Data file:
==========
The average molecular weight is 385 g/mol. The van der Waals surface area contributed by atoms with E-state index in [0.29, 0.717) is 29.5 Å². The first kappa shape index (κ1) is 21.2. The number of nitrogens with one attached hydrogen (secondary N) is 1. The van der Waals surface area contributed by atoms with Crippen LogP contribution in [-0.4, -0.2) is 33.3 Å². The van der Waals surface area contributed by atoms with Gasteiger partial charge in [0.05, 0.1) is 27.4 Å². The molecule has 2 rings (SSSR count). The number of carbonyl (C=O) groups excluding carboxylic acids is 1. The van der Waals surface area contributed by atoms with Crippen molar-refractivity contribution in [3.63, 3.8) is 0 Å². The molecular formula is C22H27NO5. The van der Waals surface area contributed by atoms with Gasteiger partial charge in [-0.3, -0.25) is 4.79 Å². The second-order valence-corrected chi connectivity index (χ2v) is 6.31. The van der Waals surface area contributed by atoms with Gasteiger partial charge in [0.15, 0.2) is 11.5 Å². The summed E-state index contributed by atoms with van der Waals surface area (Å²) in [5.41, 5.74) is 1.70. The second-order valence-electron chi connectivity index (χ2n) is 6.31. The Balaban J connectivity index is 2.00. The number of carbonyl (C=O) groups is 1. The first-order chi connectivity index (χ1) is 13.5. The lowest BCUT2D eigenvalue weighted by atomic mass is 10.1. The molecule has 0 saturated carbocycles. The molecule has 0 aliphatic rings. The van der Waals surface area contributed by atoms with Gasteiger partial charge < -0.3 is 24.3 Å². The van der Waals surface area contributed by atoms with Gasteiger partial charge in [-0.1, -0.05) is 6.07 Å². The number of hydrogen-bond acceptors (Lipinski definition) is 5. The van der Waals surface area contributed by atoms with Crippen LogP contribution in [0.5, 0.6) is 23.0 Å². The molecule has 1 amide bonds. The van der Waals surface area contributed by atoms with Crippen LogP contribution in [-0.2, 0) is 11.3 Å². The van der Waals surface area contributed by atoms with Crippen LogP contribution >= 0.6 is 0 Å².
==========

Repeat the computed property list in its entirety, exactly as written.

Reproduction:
The average molecular weight is 385 g/mol. The van der Waals surface area contributed by atoms with E-state index in [0.29, 0.717) is 29.5 Å². The first kappa shape index (κ1) is 21.2. The number of nitrogens with one attached hydrogen (secondary N) is 1. The van der Waals surface area contributed by atoms with Crippen LogP contribution in [-0.4, -0.2) is 33.3 Å². The van der Waals surface area contributed by atoms with Gasteiger partial charge in [0.05, 0.1) is 27.4 Å². The molecule has 2 rings (SSSR count). The number of carbonyl (C=O) groups excluding carboxylic acids is 1. The van der Waals surface area contributed by atoms with Crippen molar-refractivity contribution in [3.63, 3.8) is 0 Å². The molecular formula is C22H27NO5. The van der Waals surface area contributed by atoms with Gasteiger partial charge in [-0.3, -0.25) is 4.79 Å². The second-order valence-corrected chi connectivity index (χ2v) is 6.31. The van der Waals surface area contributed by atoms with Gasteiger partial charge in [0.15, 0.2) is 11.5 Å². The summed E-state index contributed by atoms with van der Waals surface area (Å²) in [5.41, 5.74) is 1.70. The second-order valence-electron chi connectivity index (χ2n) is 6.31. The Balaban J connectivity index is 2.00. The number of carbonyl (C=O) groups is 1. The first-order chi connectivity index (χ1) is 13.5. The lowest BCUT2D eigenvalue weighted by atomic mass is 10.1. The molecule has 0 saturated carbocycles. The molecule has 0 aliphatic rings. The van der Waals surface area contributed by atoms with Gasteiger partial charge < -0.3 is 24.3 Å². The van der Waals surface area contributed by atoms with Gasteiger partial charge in [-0.1, -0.05) is 6.07 Å². The number of hydrogen-bond acceptors (Lipinski definition) is 5. The van der Waals surface area contributed by atoms with Crippen LogP contribution in [0.5, 0.6) is 23.0 Å². The molecule has 1 amide bonds. The van der Waals surface area contributed by atoms with Crippen LogP contribution in [-0.2, 0) is 11.3 Å². The van der Waals surface area contributed by atoms with Crippen LogP contribution >= 0.6 is 0 Å².